You have some damages - you at least have the amount you paid for the product. However, you might not have damages that justify the expense of hiring an attorney to go to court for you.See question
Custody....to recent question
This is both a very serious charge and a very crazy and extremely unlikely thing to have happened. If you don't actually have any substantial reason for your allegations then most people you talk to are likely to question your mental health. In extreme cases, you might also find yourself on the wrong end of a defamation lawsuit.
However, if you actually have a reason to believe this actually happened, then you would take the evidence you have that your attorney took a bribe to throw the case (you do have evidence?) and bring it to the attention of the Office of Lawyer Regulation. A grievance can be initiated by telephone: (608)267-7274.
If the Office of Lawyer Regulation finds the allegation to be substantiated, then the attorney will likely get suspended or disbarred. You will also be able to sue the attorney for malpractice and breach of fiduciary duty.See question
We had a landscaper do work at our property. He began in Feb/15 and finished Oct/15. We did not sign a contract to outline time line of completion or payment due dates. Although he took along time to complete the project it was done to our sati...
The lien will do nothing unless you are trying to refinance or sell the property within 6 months or the landscaper goes to court to foreclose the lien within that time. If neither thing happens, the lien will expire.
If he actually forecloses on the lien, then you will lose your house unless you take steps such as filing for bankruptcy protection. However, foreclosure of a lien by a landscaper is extremely rare. He would only make money in such a process if you have a lot of equity in your house.See question
I ended up taking my apartment complex to court for inhabit ability. I won the case, but when I went to apply for a new apartment, they said my complex had an eviction on my record. What kind if legal action should I consider to resolve this matter?
It is likely that the only thing the apartment complex is actually seeing is that you were a defendant in an eviction action. They probably are not seeing the resolution where the court ruled in your favor. You probably should start by showing the new apartment complex the orders which resolved your prior court action to see if you can clear t hat up for them.See question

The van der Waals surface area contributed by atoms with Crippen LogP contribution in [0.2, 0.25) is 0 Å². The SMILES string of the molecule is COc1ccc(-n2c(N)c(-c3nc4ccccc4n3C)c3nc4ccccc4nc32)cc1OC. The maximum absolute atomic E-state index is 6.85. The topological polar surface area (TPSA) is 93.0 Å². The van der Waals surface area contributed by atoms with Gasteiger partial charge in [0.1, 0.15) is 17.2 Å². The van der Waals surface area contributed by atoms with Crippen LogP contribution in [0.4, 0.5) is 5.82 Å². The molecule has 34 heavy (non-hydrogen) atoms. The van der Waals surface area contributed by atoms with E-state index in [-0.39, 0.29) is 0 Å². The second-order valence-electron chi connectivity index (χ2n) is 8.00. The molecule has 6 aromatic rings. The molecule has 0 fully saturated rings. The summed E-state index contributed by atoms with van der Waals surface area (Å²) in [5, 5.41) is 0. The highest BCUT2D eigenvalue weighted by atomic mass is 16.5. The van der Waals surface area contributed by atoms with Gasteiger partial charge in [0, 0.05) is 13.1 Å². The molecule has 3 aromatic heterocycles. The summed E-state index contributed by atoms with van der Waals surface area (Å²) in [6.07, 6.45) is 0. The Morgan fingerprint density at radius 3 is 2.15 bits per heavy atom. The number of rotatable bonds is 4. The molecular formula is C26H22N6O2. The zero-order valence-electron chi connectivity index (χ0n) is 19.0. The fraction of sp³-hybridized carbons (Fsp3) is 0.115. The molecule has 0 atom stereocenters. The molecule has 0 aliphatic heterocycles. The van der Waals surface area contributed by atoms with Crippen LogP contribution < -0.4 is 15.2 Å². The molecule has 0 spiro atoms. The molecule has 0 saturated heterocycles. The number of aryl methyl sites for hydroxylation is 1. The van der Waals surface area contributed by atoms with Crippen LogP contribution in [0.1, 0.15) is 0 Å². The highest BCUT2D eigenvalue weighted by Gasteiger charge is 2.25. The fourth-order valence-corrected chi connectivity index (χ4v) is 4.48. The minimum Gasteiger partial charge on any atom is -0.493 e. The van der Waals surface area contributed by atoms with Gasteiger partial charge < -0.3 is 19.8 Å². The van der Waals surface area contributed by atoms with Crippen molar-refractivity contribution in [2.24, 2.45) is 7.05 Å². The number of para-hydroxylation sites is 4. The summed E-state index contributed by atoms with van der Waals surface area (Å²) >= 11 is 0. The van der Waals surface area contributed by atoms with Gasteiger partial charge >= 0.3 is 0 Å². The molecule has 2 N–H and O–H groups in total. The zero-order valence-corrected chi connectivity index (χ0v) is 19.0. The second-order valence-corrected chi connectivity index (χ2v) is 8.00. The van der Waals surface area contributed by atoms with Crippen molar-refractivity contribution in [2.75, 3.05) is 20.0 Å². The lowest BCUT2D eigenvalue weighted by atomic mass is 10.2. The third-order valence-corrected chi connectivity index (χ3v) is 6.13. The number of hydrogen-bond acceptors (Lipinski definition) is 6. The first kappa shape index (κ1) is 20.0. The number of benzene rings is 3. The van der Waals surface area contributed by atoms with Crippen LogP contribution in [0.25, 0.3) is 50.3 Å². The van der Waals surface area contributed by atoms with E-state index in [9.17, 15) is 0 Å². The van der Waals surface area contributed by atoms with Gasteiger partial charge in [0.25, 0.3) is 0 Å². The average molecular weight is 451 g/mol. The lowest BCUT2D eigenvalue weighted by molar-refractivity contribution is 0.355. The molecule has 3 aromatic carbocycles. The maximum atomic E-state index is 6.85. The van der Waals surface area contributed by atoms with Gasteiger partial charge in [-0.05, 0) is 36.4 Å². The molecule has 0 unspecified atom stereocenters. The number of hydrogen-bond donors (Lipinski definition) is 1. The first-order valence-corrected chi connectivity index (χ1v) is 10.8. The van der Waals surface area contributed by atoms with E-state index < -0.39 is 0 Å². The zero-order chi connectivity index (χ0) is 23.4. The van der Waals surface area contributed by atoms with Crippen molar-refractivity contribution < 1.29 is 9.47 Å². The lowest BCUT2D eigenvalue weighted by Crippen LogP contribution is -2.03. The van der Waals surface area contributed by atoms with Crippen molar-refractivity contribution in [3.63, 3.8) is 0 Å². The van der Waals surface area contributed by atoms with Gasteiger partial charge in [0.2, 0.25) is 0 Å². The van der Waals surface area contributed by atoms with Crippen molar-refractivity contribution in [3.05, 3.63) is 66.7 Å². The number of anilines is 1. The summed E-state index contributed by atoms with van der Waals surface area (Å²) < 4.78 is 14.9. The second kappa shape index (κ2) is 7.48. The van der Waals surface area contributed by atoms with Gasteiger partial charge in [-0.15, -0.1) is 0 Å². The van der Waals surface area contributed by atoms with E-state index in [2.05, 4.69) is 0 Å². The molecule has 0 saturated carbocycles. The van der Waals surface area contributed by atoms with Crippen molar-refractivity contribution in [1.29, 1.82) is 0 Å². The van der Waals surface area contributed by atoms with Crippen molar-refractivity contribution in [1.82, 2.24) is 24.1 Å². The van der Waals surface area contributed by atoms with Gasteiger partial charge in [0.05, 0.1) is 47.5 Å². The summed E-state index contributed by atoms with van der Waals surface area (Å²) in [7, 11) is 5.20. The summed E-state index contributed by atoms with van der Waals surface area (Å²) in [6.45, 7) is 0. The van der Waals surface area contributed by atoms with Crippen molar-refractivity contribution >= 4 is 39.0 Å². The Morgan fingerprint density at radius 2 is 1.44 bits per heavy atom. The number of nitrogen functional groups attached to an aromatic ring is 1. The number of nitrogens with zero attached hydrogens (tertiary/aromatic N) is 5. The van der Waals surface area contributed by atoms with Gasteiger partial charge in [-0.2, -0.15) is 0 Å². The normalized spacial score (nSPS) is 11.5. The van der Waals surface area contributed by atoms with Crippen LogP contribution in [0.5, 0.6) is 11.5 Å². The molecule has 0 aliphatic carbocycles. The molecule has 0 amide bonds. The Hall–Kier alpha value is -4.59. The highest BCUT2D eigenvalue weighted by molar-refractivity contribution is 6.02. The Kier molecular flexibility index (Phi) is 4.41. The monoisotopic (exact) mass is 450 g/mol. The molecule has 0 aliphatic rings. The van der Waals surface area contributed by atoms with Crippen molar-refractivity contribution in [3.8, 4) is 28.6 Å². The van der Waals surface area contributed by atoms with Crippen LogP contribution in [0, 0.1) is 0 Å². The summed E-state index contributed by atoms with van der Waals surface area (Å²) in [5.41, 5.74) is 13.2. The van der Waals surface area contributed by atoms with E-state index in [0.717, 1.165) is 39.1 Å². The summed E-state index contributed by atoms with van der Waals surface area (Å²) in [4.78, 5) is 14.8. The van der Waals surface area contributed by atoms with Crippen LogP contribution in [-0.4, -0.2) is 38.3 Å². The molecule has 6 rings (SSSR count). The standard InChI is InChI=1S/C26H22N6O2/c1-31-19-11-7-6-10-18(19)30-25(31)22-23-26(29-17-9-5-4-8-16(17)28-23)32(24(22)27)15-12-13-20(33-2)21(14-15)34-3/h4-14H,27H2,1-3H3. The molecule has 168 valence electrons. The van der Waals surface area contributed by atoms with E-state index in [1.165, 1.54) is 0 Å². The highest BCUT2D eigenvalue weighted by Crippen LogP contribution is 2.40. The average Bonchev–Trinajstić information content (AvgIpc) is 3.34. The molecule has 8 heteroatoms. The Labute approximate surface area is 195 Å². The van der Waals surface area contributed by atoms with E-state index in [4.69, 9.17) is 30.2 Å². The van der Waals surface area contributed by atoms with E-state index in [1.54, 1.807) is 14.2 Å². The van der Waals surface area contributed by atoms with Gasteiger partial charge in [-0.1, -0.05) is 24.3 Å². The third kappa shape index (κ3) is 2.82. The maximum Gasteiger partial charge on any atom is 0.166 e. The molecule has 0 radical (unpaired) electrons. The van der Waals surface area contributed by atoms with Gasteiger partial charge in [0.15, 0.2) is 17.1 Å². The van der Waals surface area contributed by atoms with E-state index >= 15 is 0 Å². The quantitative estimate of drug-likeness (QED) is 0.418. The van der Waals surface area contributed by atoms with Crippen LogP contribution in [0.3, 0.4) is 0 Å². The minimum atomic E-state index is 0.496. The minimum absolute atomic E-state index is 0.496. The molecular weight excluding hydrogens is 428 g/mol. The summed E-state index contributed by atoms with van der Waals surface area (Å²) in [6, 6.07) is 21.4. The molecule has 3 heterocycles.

Despite informing my landlord, 6 months ago-in writing, of several conditions presenting immediate health and safety dangers to our family(hole in roof, vermin infestation, mold, leaking ceiling/walls), he has refused to make repairs. We have dec...
Generally, the purpose of rent abatement is to allow you to fix the problems that the landlord won't fix. Colorado does not recognize a right to simply live cheaper due to unfixed issues. Further, under the warranty of habitability, in order to use that as a defense to payment of rent, you usually have to turn over the money you owe under the lease to the court at the time you file your answer to the eviction complaint. If the court rules in your favor, the money can be given to you to use to fix the issues. If the judge rules against you on the habitability issue, the money will be give to the landlord to bring you current on rent.
You are not entitled to a return of the security deposit until you surrender the property to the landlord so any suit for that is premature so long as you are still in the property.
Finally, you cannot recover anything for mental anguish against a landlord under the circumstances you describe. Absent an actual injury to you or your family, your claim for emotional distress will fail. What you have described is, at best, is a breach of contract claim and that does not allow you to recover emotional distress damages.See question
I thought I lost the property in a 1991 bankruptcy but the name on the title was never changed and was recently informed otherwise by the cities attorneys. No property tax has been paid for over 23 years.
No, there is no statute of limitations on property taxes. However, counties almost never pursue people for delinquent taxes since the taxes can be auctioned off. Anyone who has paid the taxes more than three years ago can apply for a deed to your property. If the property is worth anything it is surprising that hasn't yet happened.See question
My agent was provided with receipts for extensive flood mitigation/repairs that had been done on a house we bought but didn't share them with us. The receipts were mentioned in the seller's disclosure but we didn't not notice and our agent did not...
It may be a claim worth pursuing. The fact that the matter was mentioned in the seller's disclosures works against you (since the matter was disclosed) and a jury might or might not find that the failure to specifically provide you copies of the receipts was a breach of the broker's duty to disclosure material defects in the property. However, realtors must all carry E&O insurance so it may be worth pursuing a claim to see if you can at least reach a settlement to recoup some of your losses even if the case does not ultimately go to trial.
You will need an attorney to represent you if you want the insurance company to take the matter seriously.See question